I came across an interesting Blog article by Seth Godin called What (People) Want. His idea got me thinking about how his elements relate to customers and customer satisfaction.

Here are Seth’s suggestions: what everyone wants is

1. Notice me
2. Like me
3. Touch me
4. Do what I say
5. Miss me if I’m gone

Do these 5 elements relate to customer satisfaction? I believe they do.

Notice Me:

How would you make a customer feel noticed? It would depend on the type of relationship you have with the customer.

Does the customer come to or call your establishment? How is the customer greeted? Are you ‘noticing’ them and making them feel comfortable and welcome.

If your business is one of making outbound calls, do you show concern for the prospects time and get the reason for the call on the table quickly?

If you market through advertising or other promotional methods, does your message resonate with the customer’s needs or wants, drawing them in, to want more information.

Like Me:

How would you make a prospect feel liked?

For those customers who come to your establishment, a genuine interest in their reason for coming to visit or a genuine compliment goes a long way.

For those customers that you call out to, a warm friendly voice, responsive to the customer, polite and courteous. These are currencies that show respect to the prospective client.

When marketing via advertising or promotion, the messages, words and images need to resonate that you really understand them and their problems, worries and joys.

Touch Me:

I have seem some hard marketers recently couching their messages in how some proceeds of their profits will go to the less fortunate. They talk about how they care about the world. These organizations are trying to touch their customers, rather than just sell to them. The concept of corporate citizenship or corporate responsibility also plays to this theme.

If a customer comes to your business, establishing a relationship with them helps with the ‘touch me’ aspect. People buy from people they like. People like you when you show an interest in them and their situation. Even remembering the situation they were in at some future time, helps with the essence of ‘touching’ someone. The customer needs to feel like more than a number.

I have often purchased items, even large ticket items, because I liked doing business with an organization. I knew the people’s names, maybe some of their stories in their lives. We all need to reach out and touch others and be touched back (not physically).

Do what I say:

This customer analogy for this one is a bit tougher but still applies. Customers come to us for some promise they hope will be filled whether it is to access some article that they want to buy, obtain a service they need or get some help. What do they mean when they say…’Do what I say’. I believe they want to fill the need they have, determine if you are the best fit and then, if you are, they want you do execute with excellence.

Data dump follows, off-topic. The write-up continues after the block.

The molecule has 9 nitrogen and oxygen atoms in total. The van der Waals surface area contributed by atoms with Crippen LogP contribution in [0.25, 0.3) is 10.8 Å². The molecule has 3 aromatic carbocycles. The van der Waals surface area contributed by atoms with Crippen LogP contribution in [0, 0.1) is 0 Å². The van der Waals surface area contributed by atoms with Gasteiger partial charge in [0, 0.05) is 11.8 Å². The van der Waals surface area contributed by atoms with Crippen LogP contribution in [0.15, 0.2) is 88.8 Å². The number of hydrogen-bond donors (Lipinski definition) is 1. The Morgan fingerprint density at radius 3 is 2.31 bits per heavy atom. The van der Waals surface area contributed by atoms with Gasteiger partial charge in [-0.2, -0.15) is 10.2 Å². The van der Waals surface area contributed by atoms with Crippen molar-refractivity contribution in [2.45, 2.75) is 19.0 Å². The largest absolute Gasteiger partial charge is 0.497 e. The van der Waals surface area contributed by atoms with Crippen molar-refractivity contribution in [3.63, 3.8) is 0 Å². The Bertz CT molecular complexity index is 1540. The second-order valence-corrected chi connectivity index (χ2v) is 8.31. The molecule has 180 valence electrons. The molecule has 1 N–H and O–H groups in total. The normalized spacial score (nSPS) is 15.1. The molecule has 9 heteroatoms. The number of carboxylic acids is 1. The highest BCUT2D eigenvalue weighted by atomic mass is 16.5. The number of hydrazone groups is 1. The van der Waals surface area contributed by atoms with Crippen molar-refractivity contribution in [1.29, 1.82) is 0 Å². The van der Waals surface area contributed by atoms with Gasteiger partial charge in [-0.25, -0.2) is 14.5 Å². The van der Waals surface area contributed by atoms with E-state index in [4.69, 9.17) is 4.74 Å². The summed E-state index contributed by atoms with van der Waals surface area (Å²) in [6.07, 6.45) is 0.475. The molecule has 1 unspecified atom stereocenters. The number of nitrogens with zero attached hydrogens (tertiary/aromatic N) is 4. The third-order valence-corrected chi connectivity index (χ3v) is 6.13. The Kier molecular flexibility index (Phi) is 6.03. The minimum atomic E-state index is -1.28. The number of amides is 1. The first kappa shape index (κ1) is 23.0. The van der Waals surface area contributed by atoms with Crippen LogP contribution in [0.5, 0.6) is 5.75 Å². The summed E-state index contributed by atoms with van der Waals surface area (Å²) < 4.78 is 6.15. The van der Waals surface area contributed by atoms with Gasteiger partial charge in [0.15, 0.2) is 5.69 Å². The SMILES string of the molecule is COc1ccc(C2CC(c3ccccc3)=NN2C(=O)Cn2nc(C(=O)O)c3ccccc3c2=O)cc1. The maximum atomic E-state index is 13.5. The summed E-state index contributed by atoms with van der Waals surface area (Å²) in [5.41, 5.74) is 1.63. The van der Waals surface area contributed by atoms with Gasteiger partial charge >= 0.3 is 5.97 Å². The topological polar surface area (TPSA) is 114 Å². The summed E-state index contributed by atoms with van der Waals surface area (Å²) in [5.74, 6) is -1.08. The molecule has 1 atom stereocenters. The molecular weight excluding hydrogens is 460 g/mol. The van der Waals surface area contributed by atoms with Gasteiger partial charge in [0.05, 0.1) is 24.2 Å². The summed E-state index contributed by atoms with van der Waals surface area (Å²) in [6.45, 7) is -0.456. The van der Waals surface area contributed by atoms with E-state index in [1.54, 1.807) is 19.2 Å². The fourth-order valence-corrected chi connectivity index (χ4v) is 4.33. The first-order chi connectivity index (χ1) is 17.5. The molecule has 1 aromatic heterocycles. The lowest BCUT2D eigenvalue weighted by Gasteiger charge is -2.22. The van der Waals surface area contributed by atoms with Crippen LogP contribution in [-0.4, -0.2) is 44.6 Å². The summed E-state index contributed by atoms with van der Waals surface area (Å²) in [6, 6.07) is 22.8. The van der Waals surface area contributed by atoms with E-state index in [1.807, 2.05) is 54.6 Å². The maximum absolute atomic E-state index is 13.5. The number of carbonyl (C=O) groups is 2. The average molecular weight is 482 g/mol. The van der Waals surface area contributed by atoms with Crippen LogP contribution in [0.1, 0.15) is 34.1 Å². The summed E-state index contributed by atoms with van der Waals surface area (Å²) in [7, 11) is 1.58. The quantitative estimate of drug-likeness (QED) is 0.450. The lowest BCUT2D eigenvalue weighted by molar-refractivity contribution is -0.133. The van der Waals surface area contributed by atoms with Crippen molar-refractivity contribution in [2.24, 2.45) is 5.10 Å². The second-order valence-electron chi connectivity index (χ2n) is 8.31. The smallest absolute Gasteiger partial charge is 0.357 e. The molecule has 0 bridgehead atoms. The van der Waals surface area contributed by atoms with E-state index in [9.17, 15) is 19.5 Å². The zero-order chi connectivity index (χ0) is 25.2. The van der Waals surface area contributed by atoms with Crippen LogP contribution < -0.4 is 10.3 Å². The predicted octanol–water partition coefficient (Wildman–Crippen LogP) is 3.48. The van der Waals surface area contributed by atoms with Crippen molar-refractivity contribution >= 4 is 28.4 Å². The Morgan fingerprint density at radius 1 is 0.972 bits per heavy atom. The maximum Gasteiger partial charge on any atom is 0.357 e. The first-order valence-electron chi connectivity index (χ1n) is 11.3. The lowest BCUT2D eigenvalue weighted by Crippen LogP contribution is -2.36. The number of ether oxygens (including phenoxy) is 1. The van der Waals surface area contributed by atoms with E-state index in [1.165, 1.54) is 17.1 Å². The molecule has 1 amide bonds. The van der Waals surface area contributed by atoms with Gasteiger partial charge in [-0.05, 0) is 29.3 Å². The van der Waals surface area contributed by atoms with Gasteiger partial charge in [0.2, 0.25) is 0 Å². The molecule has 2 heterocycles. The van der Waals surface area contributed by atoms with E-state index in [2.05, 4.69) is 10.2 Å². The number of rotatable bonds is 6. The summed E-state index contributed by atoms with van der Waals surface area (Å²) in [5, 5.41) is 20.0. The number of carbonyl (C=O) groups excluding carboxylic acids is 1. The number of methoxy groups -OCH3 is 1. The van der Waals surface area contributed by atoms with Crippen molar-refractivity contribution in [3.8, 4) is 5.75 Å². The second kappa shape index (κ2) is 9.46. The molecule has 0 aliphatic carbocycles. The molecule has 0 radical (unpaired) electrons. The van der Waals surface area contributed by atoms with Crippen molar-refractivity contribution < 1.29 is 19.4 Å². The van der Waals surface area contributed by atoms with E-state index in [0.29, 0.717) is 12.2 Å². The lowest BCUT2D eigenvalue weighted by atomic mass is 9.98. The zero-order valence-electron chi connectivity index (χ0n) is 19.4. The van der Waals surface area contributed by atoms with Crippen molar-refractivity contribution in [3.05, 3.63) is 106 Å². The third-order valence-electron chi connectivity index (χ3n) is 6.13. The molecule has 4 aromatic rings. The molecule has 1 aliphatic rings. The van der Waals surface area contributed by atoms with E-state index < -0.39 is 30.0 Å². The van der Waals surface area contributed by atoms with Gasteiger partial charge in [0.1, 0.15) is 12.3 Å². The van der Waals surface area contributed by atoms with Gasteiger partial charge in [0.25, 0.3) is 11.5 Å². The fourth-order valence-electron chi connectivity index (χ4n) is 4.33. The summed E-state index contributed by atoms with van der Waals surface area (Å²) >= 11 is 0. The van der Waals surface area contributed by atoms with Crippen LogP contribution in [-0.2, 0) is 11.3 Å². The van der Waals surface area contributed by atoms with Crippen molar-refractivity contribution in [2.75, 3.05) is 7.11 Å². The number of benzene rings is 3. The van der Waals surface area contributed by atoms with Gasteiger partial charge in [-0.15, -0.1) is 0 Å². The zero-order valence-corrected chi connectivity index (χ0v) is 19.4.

Most customers are reasonable in their demands. There are exceptions. But I believe that the customers who want us to ‘Do as I say’ want us to solve their problem that they came to get help with in the most efficient, effective and pleasant way possible.

Miss me if I am Gone:

Customers want to know that they are valued. If they leave you for a reason, they will have more propensity to buy from you in the future, if they sense that you miss them and you want them back. Many organizations will have ‘loyalty’ or ‘retention’ specialists that will try to mend any issues the customer has had.

Many companies have loyalty programs to try to maintain customers and let them know they are appreciated.


In just a few words, Seth sums up human psychology. Do you agree with Seth Godin’s view of what people want? Leave your comments below.





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Adele Berenstein

Adele Berenstein is an Experienced Customer Satisfaction Executive, recently retired from a Large Global IT Organization after a long productive management career including Sales, Marketing, Services, teaching and education center management and most recently, 19 years in customer satisfaction management. She turned around divisions with customer satisfaction problems, implemented measurable improvements and management systems, and implemented programs to prevent problems from ever affecting customers.

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